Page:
Moving the Goalposts (MTG) work with around 5’000 girls per year to address and advance gender equality, increase knowledge of reproductive health, and enable and improve school attendance, reducing the growing feminisation of poverty in Kenya.
Problem to be tackled
MTG empowers girls in rural Kilifi, on the coast of Kenya. These districts are the poorest in Kenya with 70% below the poverty line. Low school retention, early pregnancies and forced marriages trap girls in a cycle of intense poverty. Only around 20% of girls transition from Primary to Secondary school, meaning 240’000 girls aged 9-25 in Kilifi are out of school and probably out of work.
Women in this age bracket in Kenya are four times more likely to be infected with HIV than men in the same group. Girls as young as 10 are exposed to sex tourism and one in every four women aged 15-19 has a child. Access or knowledge to sexual and reproductive health and services is low.
Moving the Goalposts is a community-based organisation that, since 2002, uses an award-winning football curriculum to empower girls and young women. It brings girls together in a safe space where they can play football, organise their own activities, become leaders and where they can discuss issues that matter for them growing up in Kilifi, Kenya.
Many people could see that there were huge gender differences being experienced by men, women, boys and girls in Kilifi in terms of opportunities in school, health, leadership roles and employment. MTG thought of taking a new approach using football in order to get to the heart of some of the problems faced by girls and women in Kilifi. With a small amount of money from the British Council the project was set up, with advice and support from Moving the Goalposts UK, a registered charity in the UK. More girls and young women started to get engaged playing football and attending tournaments organised by MTG. Nowadays there are around 5’000 players whereas in 2002 the project started with only 120 players.
Girls and women in Kilifi are some of the world’s poorest and most disadvantaged people. 96% of the girls participating at MTG come from the nine Mijikenda tribes on the coast of Kenya. The Mijikenda ethnic community is patriarchal; men and boys have dominant roles and far more opportunities than women. Traditions such as payment of dowries for girls and young women pose a challenge to female empowerment.
The majority of parents are very poor and, instead of attending school, girls are asked to take care of their siblings and families. The majority has little or no education and poor knowledge of their rights, especially their sexual and reproductive rights. They lack skills and knowledge to negotiate safe sex, there is low availability of contraceptives, and those who fall pregnant may opt for an unsafe illegal abortion, or commit to a marriage whilst still seen as a child (under 18) in Kenyan law. Their opportunities for economic independence are severely limited due to their lack of education, which also makes them targets for radicalisation.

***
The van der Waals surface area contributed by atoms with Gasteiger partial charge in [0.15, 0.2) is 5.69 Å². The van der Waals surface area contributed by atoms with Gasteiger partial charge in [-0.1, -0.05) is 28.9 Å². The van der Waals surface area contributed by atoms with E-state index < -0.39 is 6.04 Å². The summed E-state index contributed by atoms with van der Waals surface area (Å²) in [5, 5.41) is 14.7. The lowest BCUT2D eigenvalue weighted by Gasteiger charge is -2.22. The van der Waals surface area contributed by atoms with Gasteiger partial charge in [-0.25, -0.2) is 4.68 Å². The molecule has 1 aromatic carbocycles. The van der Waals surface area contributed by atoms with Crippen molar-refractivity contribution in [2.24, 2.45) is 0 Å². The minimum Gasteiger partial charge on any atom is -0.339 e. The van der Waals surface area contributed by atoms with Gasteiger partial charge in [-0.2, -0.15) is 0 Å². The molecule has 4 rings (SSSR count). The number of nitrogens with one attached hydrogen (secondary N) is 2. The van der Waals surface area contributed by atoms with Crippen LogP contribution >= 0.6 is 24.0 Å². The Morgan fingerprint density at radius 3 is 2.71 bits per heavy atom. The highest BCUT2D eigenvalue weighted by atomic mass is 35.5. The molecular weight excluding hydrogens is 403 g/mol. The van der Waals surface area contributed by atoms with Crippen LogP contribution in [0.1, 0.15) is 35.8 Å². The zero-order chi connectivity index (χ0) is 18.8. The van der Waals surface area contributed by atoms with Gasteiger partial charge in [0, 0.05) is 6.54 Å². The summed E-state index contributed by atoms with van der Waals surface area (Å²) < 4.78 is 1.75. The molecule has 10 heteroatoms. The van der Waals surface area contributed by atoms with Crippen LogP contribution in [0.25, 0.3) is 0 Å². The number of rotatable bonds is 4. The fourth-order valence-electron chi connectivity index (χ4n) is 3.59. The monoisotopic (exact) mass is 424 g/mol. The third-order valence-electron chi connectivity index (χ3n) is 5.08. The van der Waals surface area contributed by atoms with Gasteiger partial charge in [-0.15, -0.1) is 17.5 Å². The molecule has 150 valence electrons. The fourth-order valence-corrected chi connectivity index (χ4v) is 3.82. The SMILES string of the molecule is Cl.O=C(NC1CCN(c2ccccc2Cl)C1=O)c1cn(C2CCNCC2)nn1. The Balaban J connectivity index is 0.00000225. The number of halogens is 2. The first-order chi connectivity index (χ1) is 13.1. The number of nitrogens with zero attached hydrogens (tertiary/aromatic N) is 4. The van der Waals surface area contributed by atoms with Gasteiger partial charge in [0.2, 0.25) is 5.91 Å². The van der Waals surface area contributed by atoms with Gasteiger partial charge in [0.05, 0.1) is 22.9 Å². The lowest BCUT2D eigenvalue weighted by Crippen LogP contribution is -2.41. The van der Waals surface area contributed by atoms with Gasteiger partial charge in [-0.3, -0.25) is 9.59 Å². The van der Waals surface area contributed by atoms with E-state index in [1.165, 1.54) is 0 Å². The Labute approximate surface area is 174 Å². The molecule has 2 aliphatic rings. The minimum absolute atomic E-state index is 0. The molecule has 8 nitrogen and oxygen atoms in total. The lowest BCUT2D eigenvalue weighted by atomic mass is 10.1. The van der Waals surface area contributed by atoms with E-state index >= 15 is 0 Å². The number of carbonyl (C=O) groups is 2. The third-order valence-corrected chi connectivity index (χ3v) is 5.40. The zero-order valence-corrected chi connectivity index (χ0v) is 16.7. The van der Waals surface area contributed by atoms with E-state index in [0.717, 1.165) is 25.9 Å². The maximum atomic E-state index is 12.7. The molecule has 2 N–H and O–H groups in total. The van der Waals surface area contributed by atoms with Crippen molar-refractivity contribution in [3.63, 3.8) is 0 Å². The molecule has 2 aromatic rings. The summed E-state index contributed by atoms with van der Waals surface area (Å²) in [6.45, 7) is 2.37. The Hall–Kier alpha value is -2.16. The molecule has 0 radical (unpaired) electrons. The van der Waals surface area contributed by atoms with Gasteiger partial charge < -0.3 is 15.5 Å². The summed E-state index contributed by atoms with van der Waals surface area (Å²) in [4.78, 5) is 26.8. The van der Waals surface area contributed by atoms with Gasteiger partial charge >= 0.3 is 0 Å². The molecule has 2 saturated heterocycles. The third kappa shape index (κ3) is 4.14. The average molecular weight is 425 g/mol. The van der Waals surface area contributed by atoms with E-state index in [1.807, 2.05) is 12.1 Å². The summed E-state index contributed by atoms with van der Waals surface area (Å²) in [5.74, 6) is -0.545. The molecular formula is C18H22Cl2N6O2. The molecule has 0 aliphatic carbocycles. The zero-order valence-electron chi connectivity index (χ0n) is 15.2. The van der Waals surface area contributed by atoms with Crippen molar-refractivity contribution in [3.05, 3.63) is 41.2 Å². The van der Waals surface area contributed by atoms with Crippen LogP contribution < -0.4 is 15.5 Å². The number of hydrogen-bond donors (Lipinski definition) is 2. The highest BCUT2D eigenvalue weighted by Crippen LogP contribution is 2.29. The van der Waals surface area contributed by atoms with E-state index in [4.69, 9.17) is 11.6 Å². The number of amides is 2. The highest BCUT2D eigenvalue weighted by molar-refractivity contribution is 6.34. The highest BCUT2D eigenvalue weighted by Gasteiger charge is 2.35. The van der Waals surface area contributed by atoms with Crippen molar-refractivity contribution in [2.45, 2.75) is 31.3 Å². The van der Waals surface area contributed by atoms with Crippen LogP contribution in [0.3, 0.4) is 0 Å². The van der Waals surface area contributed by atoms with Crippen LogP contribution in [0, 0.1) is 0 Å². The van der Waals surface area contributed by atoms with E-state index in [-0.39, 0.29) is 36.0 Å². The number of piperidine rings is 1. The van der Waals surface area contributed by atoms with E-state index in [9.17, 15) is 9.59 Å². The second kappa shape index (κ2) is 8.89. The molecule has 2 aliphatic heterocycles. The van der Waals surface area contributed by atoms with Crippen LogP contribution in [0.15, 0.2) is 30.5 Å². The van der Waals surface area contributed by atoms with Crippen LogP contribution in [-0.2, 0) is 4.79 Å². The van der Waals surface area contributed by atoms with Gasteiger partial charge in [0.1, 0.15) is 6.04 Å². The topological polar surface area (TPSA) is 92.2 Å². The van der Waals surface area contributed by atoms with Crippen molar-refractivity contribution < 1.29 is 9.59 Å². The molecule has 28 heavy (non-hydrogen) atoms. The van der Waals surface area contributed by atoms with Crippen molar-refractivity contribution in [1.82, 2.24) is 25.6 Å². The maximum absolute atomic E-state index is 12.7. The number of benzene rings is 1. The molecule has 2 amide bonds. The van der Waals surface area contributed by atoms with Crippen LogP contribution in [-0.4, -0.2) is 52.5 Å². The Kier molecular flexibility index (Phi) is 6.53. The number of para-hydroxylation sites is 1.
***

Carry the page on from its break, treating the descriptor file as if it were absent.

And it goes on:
Between the years 2016 and 2018, The SOL Foundation helps to educate 5’000 girls on reproductive health and HIV/AIDS, with educational sessions delivered through football matches and training.
More than 2’000 league matches are played every year, and the contribution also covers the costs of training 45 coaches, 45 referees and 45 first-aiders to ensure sessions can be delivered. It also enables the employment of a full-time Child Protection officer, to promote child safety and to intervene, where appropriate, in cases where girls are at serious risk of dropping out of school due to pregnancy or early marriage. 90 girls also receive training on entrepreneurial skills to increase their financial independence.
Laureus Sport for Good Foundation
Laureus is a global sports-based charity that works to improve the lives of young people. Laureus uses the power of sport to tackle violence, discrimination and disadvantage around the world, helping programmes and communities overcome challenges as diverse as gang violence, lack of education or employment, gender inequality and gender-based violence, disability, lack of facilities for post trauma mental health recovery, refugee displacement and more.
The first Patron of Laureus was Nelson Mandela. At the inaugural Laureus World Sports Awards in 2000, President Mandela said: “Sport has the power to change the world. It has the power to unite people in a way that little else does. Sport can awaken hope where there was previously only despair.” This has become the philosophy of Laureus and the driving force behind its work.
Laureus combines Laureus Sport for Good, the Laureus World Sports Academy and Ambassadors Programme and the Laureus World Sports Awards to form a unique organisation that uses the inspirational power of sport as a force for good.
Laureus was founded by its Patrons Richemont and Daimler and is supported by its Global Partners Mercedes-Benz and IWC Schaffhausen. As per 2016, Laureus Sport for Good has raised over €100 million and supported over 150 projects worldwide which use sport to tackle violence, discrimination and disadvantage. Laureus Sport for Good has helped to improve the lives of millions of young people in over 35 countries and is proving that sport can change the world.